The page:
Pensions - Articles - Could auto enrolment changes in April see surge of opt outs


Since the introduction of auto enrolment in 2012, nine million people have been opted in to a workplace pension in the UK. Next month (April 2018) sees pension contributions increasing from the current 2%, to 5% made up of 3% from the employee and 2% from the employer. The following year this will grow to 5% and 3% respectively, totalling 8%.

 Stuart Price, Partner and Actuary at Quantum Advisory, looks into the possible repercussions of the increases. Stuart says: “The current auto-enrolment system sees those aged between 22 and state pension age and earning more than £10,000 pay a minimum 1% of their earnings into a pension scheme, while their employer also contributes 1%. There is certainly a risk that as the minimum contribution levels increase, so too will the number of people opting out of a workplace pension arrangement. Increasing rates also places more financial burden on employers in these uncertain times. However, in my opinion, even after the increases the contributions are nowhere near high enough and lull people into a false sense of security that they will be able to enjoy a comfortable retirement.”

 In December last year the government announced another major change in that the minimum age for auto enrolment will reduce from 22 to 18.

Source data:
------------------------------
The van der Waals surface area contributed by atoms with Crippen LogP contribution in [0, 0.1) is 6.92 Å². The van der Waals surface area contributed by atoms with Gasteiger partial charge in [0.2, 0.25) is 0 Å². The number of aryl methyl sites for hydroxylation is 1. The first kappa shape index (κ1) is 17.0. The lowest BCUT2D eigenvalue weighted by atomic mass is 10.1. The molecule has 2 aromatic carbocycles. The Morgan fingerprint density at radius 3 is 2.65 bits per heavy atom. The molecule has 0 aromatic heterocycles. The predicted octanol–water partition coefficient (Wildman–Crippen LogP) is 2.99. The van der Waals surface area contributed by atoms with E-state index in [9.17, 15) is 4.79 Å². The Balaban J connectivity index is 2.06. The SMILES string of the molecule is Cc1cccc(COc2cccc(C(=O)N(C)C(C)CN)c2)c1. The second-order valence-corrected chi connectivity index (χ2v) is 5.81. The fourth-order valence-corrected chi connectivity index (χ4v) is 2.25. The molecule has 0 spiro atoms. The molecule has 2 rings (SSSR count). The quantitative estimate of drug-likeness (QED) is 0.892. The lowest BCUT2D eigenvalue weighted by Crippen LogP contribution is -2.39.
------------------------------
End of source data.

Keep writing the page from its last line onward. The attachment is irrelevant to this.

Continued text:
Stuart said: “It’s great news that the net has been widened to cover 18 to 22 year olds. The earlier people start saving for retirement the bigger impact it has due to the compounding of investment returns on contributions. Currently, in many cases the first £5,824 of earnings are not pensionable, but this lower earnings threshold will be removed and therefore the amount of contributions paid will increase which is obviously a good thing. Although both changes are not set to come into force until the mid-2020s, the Department for Work and Pensions has estimated that these changes will result in an additional £2.6bn into pension saving. It is disappointing, however, that the new rules do not include the self-employed. There’s currently little incentive for self-employed to personally invest for their retirement as they don’t benefit from employer contributions, but the government could offer further tax breaks to balance out these inequalities.”
  

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